If you’ve never heard of a chanterelle before, you may be thinking: is this a species of wild boar? How about a shy bird of prey? Maybe even a rare type of fern? All good guesses, but alas, the chanterelle is a delicious type of mushroom with a light, peppery taste that can be found foraging the forest floor. The extra fun thing about chanterelles as opposed to shitake or button mushrooms? They can only be foraged.
These unique mushrooms can not be grown commercially, making them a delicacy and thus expensive when you even get lucky enough to find them in the stores. Lucky us though: Chanterelles grow plentifully in the U.S. and are easy to identify, clean and cook. Want to earn your dinner and impress the Mrs.? Read on.
Chanterelles actually refer scientifically to the family of mushrooms, but the ones we’re after are the golden chanterelles. The color can range from an orange to vibrant yellow, and stand out against the forest floor. They love humid, damp weather like the humid heat of late summer and into early fall. If you notice a drenching rainstorm in your area followed by multiple days of high heat then head out to the woods! This is the ideal climate for a late-season chanterelle smorgasbord.
Pack a basket or a mesh bag to carry your loot with you. We also recommend a pair of scissors or sharp knife to cut the mushroom away from the earth, allowing for regrowth next year and to minimize the dirt that ends up on the mushroom and in the basket.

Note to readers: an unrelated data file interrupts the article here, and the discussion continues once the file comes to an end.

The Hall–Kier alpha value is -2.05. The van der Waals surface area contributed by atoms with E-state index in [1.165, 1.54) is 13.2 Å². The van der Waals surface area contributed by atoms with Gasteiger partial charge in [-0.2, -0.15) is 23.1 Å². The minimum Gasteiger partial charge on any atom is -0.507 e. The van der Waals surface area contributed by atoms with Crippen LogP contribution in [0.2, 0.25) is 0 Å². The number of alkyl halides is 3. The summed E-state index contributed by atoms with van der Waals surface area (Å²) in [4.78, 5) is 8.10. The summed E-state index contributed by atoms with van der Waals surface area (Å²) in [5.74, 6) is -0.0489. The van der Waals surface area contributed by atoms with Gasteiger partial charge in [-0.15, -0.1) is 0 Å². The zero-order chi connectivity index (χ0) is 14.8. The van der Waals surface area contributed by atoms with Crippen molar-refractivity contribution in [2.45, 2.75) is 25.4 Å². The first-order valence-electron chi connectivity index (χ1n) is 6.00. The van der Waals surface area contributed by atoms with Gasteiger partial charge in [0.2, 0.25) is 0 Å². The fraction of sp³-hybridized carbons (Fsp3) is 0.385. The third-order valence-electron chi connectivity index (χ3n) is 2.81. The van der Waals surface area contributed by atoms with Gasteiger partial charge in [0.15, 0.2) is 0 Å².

You may be tempted to deal with cleaning your chanterelles once home. This is a mistake, as putting the mushrooms in the fridge will dry the dirt to the mushroom and make it incredibly hard to clean. So go ahead and break the mushrooms in half and brush the dirt off with a toothbrush while still in the field foraging. When you’re home you can then store them in a dry paper bag in the fridge.
Now for the important part: identification! The cap of a chanterelle is wavy and shaped like a funnel. However, they are most easily identified by studying the “gills”, which are the textured underside of the mushroom cap. The key is that chanterelle mushrooms have “false gills”, meaning they appear as wrinkles on the underside of the mushroom cap and are attached to the mushroom.
True mushroom gills (like on a shitake) can be removed easily from the cap because they are actually separate entities. So when you find what you think could be a chanterelle, give the gill-looking part a tug. If they stay on with some poking and prodding, we are getting closer to confirming that the mushroom in your hands is what we’re looking for.
Additionally, the stem on a chanterelle is not hollow unlike other common mushrooms like the morel. Also, there are no rings around the base. These are easy identifiers that you can confirm as you pluck the mushroom from the ground.
The last way to discern a chanterelle from its slightly poisonous cousins is the smell: it is most likely a chanterelle if it smells faintly sweet, almost like apricots, when picked. Put all of these identifiers together and you have a chanterelle, my friend!
Once home with your cleaned, gloriously golden mushrooms you have countless cooking options. Most commonly the chanterelles are added to pasta dishes but also pair well with other wild foods like venison or rabbit. The options are truly endless. Whatever it is you decide to do with your chanterelles is up to you, but we sure do hope you’ll tag us once the dish is created!